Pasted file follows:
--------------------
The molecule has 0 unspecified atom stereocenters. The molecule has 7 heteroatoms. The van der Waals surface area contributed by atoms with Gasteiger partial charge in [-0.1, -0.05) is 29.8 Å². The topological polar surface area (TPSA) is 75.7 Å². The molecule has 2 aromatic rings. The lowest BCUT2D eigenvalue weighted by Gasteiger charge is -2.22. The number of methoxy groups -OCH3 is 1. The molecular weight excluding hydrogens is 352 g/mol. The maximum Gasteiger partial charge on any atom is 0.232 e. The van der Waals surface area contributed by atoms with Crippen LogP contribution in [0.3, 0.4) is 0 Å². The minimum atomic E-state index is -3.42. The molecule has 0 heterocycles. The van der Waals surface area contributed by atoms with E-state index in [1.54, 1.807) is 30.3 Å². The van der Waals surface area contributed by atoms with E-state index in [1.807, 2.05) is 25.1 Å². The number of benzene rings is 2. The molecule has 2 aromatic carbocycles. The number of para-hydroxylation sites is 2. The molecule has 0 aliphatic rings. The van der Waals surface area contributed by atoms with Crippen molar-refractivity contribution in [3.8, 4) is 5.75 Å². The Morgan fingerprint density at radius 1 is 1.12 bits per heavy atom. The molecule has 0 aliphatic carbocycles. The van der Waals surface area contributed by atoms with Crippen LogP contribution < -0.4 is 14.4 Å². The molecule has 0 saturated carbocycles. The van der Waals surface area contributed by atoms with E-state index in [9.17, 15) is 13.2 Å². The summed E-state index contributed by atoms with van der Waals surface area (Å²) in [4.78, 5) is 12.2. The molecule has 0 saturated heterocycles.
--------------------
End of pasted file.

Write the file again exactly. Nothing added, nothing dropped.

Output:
The molecule has 0 unspecified atom stereocenters. The molecule has 7 heteroatoms. The van der Waals surface area contributed by atoms with Gasteiger partial charge in [-0.1, -0.05) is 29.8 Å². The topological polar surface area (TPSA) is 75.7 Å². The molecule has 2 aromatic rings. The lowest BCUT2D eigenvalue weighted by Gasteiger charge is -2.22. The number of methoxy groups -OCH3 is 1. The molecular weight excluding hydrogens is 352 g/mol. The maximum Gasteiger partial charge on any atom is 0.232 e. The van der Waals surface area contributed by atoms with Crippen LogP contribution in [0.3, 0.4) is 0 Å². The minimum atomic E-state index is -3.42. The molecule has 0 heterocycles. The van der Waals surface area contributed by atoms with E-state index in [1.54, 1.807) is 30.3 Å². The van der Waals surface area contributed by atoms with E-state index in [1.807, 2.05) is 25.1 Å². The number of benzene rings is 2. The molecule has 2 aromatic carbocycles. The number of para-hydroxylation sites is 2. The molecule has 0 aliphatic rings. The van der Waals surface area contributed by atoms with Crippen molar-refractivity contribution in [3.8, 4) is 5.75 Å². The Morgan fingerprint density at radius 1 is 1.12 bits per heavy atom. The molecule has 0 aliphatic carbocycles. The van der Waals surface area contributed by atoms with Crippen LogP contribution < -0.4 is 14.4 Å². The molecule has 0 saturated carbocycles. The van der Waals surface area contributed by atoms with E-state index in [9.17, 15) is 13.2 Å². The summed E-state index contributed by atoms with van der Waals surface area (Å²) in [4.78, 5) is 12.2. The molecule has 0 saturated heterocycles.